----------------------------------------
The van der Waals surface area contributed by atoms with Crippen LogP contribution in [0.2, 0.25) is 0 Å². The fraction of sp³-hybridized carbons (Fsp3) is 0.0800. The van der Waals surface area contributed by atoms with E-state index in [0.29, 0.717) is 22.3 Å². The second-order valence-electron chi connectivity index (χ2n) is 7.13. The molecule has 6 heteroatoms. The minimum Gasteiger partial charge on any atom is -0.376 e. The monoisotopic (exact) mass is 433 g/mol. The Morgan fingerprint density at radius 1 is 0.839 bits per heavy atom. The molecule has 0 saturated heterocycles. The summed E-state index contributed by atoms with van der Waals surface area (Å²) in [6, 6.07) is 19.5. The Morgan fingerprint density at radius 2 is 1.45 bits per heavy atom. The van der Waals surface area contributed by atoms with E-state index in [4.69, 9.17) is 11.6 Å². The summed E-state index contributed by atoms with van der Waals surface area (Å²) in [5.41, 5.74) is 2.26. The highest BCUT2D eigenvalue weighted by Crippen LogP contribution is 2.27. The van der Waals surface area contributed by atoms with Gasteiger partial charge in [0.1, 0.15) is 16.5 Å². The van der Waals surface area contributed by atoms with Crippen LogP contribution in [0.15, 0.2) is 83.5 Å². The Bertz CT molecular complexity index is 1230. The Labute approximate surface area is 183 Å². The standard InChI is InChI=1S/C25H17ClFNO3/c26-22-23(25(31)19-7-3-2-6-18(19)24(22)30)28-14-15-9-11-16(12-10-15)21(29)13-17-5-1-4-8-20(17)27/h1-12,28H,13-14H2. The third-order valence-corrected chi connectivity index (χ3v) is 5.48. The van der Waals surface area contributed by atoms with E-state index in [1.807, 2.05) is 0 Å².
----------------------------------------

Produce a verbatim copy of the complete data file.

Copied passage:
The van der Waals surface area contributed by atoms with Crippen LogP contribution in [0.2, 0.25) is 0 Å². The fraction of sp³-hybridized carbons (Fsp3) is 0.0800. The van der Waals surface area contributed by atoms with E-state index in [0.29, 0.717) is 22.3 Å². The second-order valence-electron chi connectivity index (χ2n) is 7.13. The molecule has 6 heteroatoms. The minimum Gasteiger partial charge on any atom is -0.376 e. The monoisotopic (exact) mass is 433 g/mol. The Morgan fingerprint density at radius 1 is 0.839 bits per heavy atom. The molecule has 0 saturated heterocycles. The summed E-state index contributed by atoms with van der Waals surface area (Å²) in [6, 6.07) is 19.5. The Morgan fingerprint density at radius 2 is 1.45 bits per heavy atom. The van der Waals surface area contributed by atoms with E-state index in [4.69, 9.17) is 11.6 Å². The summed E-state index contributed by atoms with van der Waals surface area (Å²) in [5.41, 5.74) is 2.26. The highest BCUT2D eigenvalue weighted by Crippen LogP contribution is 2.27. The van der Waals surface area contributed by atoms with Gasteiger partial charge in [0.1, 0.15) is 16.5 Å². The van der Waals surface area contributed by atoms with Crippen LogP contribution in [0.15, 0.2) is 83.5 Å². The Bertz CT molecular complexity index is 1230. The Labute approximate surface area is 183 Å². The standard InChI is InChI=1S/C25H17ClFNO3/c26-22-23(25(31)19-7-3-2-6-18(19)24(22)30)28-14-15-9-11-16(12-10-15)21(29)13-17-5-1-4-8-20(17)27/h1-12,28H,13-14H2. The third-order valence-corrected chi connectivity index (χ3v) is 5.48. The van der Waals surface area contributed by atoms with E-state index in [1.807, 2.05) is 0 Å².